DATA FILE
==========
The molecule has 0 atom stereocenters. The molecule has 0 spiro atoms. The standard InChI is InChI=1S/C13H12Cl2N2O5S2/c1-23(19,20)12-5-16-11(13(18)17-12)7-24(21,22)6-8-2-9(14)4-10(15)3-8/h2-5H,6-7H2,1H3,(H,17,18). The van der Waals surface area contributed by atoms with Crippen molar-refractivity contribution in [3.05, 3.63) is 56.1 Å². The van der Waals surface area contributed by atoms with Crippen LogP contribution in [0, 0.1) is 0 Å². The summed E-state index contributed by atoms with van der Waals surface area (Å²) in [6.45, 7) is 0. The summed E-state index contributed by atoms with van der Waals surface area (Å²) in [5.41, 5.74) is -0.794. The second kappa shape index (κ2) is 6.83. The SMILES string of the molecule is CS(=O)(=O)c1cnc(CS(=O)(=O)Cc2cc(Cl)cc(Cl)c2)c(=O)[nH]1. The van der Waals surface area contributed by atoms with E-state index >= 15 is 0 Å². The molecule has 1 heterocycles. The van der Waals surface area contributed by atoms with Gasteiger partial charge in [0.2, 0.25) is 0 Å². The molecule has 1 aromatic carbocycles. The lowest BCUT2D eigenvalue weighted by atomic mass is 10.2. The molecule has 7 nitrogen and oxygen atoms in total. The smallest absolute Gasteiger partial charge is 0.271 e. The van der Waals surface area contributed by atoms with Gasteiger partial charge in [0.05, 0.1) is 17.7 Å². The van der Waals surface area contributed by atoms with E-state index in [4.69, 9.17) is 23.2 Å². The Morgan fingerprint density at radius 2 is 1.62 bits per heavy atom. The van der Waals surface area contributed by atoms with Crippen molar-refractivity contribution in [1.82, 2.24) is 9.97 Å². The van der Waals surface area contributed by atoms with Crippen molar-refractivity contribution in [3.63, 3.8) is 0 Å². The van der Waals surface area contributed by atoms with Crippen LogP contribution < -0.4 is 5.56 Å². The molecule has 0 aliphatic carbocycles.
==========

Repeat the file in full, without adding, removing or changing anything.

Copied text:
The molecule has 0 atom stereocenters. The molecule has 0 spiro atoms. The standard InChI is InChI=1S/C13H12Cl2N2O5S2/c1-23(19,20)12-5-16-11(13(18)17-12)7-24(21,22)6-8-2-9(14)4-10(15)3-8/h2-5H,6-7H2,1H3,(H,17,18). The van der Waals surface area contributed by atoms with Crippen molar-refractivity contribution in [3.05, 3.63) is 56.1 Å². The van der Waals surface area contributed by atoms with Crippen LogP contribution in [0, 0.1) is 0 Å². The summed E-state index contributed by atoms with van der Waals surface area (Å²) in [6.45, 7) is 0. The summed E-state index contributed by atoms with van der Waals surface area (Å²) in [5.41, 5.74) is -0.794. The second kappa shape index (κ2) is 6.83. The SMILES string of the molecule is CS(=O)(=O)c1cnc(CS(=O)(=O)Cc2cc(Cl)cc(Cl)c2)c(=O)[nH]1. The van der Waals surface area contributed by atoms with E-state index >= 15 is 0 Å². The molecule has 1 heterocycles. The van der Waals surface area contributed by atoms with Gasteiger partial charge in [0.2, 0.25) is 0 Å². The molecule has 1 aromatic carbocycles. The lowest BCUT2D eigenvalue weighted by atomic mass is 10.2. The molecule has 7 nitrogen and oxygen atoms in total. The smallest absolute Gasteiger partial charge is 0.271 e. The van der Waals surface area contributed by atoms with Gasteiger partial charge in [0.05, 0.1) is 17.7 Å². The van der Waals surface area contributed by atoms with E-state index in [4.69, 9.17) is 23.2 Å². The Morgan fingerprint density at radius 2 is 1.62 bits per heavy atom. The van der Waals surface area contributed by atoms with Crippen molar-refractivity contribution in [1.82, 2.24) is 9.97 Å². The van der Waals surface area contributed by atoms with Crippen molar-refractivity contribution in [3.63, 3.8) is 0 Å². The van der Waals surface area contributed by atoms with Crippen LogP contribution < -0.4 is 5.56 Å². The molecule has 0 aliphatic carbocycles.